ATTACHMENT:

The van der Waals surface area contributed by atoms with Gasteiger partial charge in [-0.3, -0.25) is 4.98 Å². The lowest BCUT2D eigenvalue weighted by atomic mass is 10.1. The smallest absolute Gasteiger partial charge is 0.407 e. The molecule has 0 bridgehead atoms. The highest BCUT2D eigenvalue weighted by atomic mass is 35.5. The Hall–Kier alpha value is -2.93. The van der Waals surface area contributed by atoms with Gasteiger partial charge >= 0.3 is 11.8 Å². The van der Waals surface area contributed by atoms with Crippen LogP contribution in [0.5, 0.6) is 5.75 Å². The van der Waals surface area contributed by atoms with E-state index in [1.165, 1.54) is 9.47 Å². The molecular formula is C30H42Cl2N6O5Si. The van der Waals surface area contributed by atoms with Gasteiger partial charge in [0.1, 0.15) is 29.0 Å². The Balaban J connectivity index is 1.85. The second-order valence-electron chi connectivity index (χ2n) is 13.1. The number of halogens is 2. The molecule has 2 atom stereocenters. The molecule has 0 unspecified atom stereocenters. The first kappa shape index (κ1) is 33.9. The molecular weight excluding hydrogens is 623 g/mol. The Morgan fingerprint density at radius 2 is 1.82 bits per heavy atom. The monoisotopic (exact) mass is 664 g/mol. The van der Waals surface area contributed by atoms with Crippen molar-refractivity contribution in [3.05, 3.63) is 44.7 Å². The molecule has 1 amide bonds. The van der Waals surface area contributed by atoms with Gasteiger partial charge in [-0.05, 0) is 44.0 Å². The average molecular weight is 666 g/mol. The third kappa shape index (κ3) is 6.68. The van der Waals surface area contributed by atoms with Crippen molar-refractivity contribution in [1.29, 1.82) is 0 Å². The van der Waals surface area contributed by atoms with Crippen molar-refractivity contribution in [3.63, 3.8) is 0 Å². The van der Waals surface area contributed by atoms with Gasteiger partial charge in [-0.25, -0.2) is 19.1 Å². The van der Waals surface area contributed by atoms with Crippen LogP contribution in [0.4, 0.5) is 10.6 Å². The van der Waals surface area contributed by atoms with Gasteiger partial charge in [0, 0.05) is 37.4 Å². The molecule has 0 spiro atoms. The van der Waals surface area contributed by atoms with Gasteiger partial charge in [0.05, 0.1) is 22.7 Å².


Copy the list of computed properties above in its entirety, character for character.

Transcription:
The van der Waals surface area contributed by atoms with Gasteiger partial charge in [-0.3, -0.25) is 4.98 Å². The lowest BCUT2D eigenvalue weighted by atomic mass is 10.1. The smallest absolute Gasteiger partial charge is 0.407 e. The molecule has 0 bridgehead atoms. The highest BCUT2D eigenvalue weighted by atomic mass is 35.5. The Hall–Kier alpha value is -2.93. The van der Waals surface area contributed by atoms with Gasteiger partial charge >= 0.3 is 11.8 Å². The van der Waals surface area contributed by atoms with Crippen LogP contribution in [0.5, 0.6) is 5.75 Å². The van der Waals surface area contributed by atoms with E-state index in [1.165, 1.54) is 9.47 Å². The molecular formula is C30H42Cl2N6O5Si. The van der Waals surface area contributed by atoms with Gasteiger partial charge in [0.1, 0.15) is 29.0 Å². The Balaban J connectivity index is 1.85. The second-order valence-electron chi connectivity index (χ2n) is 13.1. The number of halogens is 2. The molecule has 2 atom stereocenters. The molecule has 0 unspecified atom stereocenters. The first kappa shape index (κ1) is 33.9. The molecular weight excluding hydrogens is 623 g/mol. The Morgan fingerprint density at radius 2 is 1.82 bits per heavy atom. The monoisotopic (exact) mass is 664 g/mol. The van der Waals surface area contributed by atoms with Crippen molar-refractivity contribution in [3.05, 3.63) is 44.7 Å². The molecule has 1 amide bonds. The van der Waals surface area contributed by atoms with Gasteiger partial charge in [-0.05, 0) is 44.0 Å². The average molecular weight is 666 g/mol. The third kappa shape index (κ3) is 6.68. The van der Waals surface area contributed by atoms with Crippen molar-refractivity contribution in [1.29, 1.82) is 0 Å². The van der Waals surface area contributed by atoms with Crippen molar-refractivity contribution in [3.63, 3.8) is 0 Å². The van der Waals surface area contributed by atoms with Gasteiger partial charge in [-0.25, -0.2) is 19.1 Å². The van der Waals surface area contributed by atoms with Crippen LogP contribution in [0.4, 0.5) is 10.6 Å². The van der Waals surface area contributed by atoms with Gasteiger partial charge in [0, 0.05) is 37.4 Å². The molecule has 0 spiro atoms. The van der Waals surface area contributed by atoms with Gasteiger partial charge in [0.05, 0.1) is 22.7 Å².